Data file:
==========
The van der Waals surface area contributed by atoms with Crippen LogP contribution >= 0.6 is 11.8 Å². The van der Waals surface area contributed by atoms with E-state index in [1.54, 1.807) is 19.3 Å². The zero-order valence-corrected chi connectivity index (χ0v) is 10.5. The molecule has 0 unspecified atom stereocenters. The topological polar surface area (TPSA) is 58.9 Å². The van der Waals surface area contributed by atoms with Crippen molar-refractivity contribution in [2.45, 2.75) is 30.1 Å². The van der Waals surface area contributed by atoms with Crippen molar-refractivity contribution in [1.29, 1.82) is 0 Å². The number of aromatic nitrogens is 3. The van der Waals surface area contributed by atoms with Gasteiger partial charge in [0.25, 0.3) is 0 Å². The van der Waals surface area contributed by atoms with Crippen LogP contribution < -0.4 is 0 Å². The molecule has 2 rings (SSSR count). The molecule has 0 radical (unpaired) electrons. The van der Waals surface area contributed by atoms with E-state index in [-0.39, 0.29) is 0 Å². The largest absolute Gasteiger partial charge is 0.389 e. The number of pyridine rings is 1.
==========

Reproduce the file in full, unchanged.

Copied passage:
The van der Waals surface area contributed by atoms with Crippen LogP contribution >= 0.6 is 11.8 Å². The van der Waals surface area contributed by atoms with E-state index in [1.54, 1.807) is 19.3 Å². The zero-order valence-corrected chi connectivity index (χ0v) is 10.5. The molecule has 0 unspecified atom stereocenters. The topological polar surface area (TPSA) is 58.9 Å². The van der Waals surface area contributed by atoms with Crippen molar-refractivity contribution in [2.45, 2.75) is 30.1 Å². The van der Waals surface area contributed by atoms with Crippen molar-refractivity contribution in [1.29, 1.82) is 0 Å². The number of aromatic nitrogens is 3. The van der Waals surface area contributed by atoms with Gasteiger partial charge in [0.25, 0.3) is 0 Å². The van der Waals surface area contributed by atoms with Crippen LogP contribution < -0.4 is 0 Å². The molecule has 2 rings (SSSR count). The molecule has 0 radical (unpaired) electrons. The van der Waals surface area contributed by atoms with E-state index in [-0.39, 0.29) is 0 Å². The largest absolute Gasteiger partial charge is 0.389 e. The number of pyridine rings is 1.